Receive a high-water bill? Generally, the culprit is a toilet. Since you live in the home and are responsible for its day to day upkeep, pay attention to whether a toilet and other water sources are running constantly. A drip in a sink won’t markedly affect your water bill, but a running toilet, even one barely noticeable, can increase your bill tens of thousands of gallons (and $100s of dollars) over a very short period of time. Toilets can have this happen to them at any time and keeping an eye and ear out for signs of a running toilet is an important part of living in a place of your own. Be on the lookout for a constant or intermittent sound even when the toilet is not and has not been in use. These noises are always a good indicator. But the reality is sometimes the trickle in a toilet is so quiet that the first thing you will notice is, well, a high-water bill.
Not the toilet? Other high-water usage causes:
- In the summer months, water usage is normally higher due swamp coolers or watering the lawn and landscape.
- If there are more people in your house, water usage will generally increase.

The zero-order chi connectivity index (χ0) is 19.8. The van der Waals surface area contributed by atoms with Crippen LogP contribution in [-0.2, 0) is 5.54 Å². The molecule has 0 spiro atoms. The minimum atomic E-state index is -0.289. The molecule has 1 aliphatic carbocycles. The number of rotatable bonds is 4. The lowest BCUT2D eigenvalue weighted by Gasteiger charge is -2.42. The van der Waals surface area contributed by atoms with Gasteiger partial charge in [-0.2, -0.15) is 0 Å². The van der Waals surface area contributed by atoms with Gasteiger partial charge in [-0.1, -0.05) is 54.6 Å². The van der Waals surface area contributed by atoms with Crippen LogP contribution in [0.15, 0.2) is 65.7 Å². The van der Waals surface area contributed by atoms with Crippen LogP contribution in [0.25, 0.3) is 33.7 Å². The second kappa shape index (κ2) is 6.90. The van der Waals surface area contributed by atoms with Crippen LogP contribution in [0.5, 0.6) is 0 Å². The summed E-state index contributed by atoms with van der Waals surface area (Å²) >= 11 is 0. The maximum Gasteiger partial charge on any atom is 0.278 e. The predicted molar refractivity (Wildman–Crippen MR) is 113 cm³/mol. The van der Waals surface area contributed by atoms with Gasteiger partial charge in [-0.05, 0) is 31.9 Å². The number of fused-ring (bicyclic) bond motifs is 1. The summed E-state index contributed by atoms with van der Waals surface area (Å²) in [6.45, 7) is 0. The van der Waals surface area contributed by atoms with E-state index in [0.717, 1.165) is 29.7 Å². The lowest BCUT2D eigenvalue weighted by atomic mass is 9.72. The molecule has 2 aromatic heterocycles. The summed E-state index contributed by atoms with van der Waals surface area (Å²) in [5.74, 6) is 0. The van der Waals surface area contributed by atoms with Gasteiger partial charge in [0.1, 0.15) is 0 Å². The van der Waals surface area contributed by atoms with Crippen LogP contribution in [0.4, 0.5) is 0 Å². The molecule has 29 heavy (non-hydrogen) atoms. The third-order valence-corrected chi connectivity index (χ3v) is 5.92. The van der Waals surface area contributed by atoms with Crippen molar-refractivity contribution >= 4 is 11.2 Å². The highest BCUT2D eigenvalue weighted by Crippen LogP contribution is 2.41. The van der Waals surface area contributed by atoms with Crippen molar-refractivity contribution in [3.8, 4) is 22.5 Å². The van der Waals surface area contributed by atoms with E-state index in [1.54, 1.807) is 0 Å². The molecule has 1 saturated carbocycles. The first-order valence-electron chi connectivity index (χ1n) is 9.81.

- If you have recently made home improvements, such as a swimming pool or lawn fountain, your water use will likely increase.
Figuring out causes of high water usage is the key and, of course, taking steps to reduce the usage as you work to fix the underlying problem. If you suspect you may have a leak, call our office and we will have one of our field personnel go out and see if the meter is moving while no water is being used in your house. If the meter is turning, this may indicate you have a leak on the property and you will want to locate the leak and fix it. If you have any questions or suspect a leak, please contact the Utility Department at 775-785-9930. Possible Leak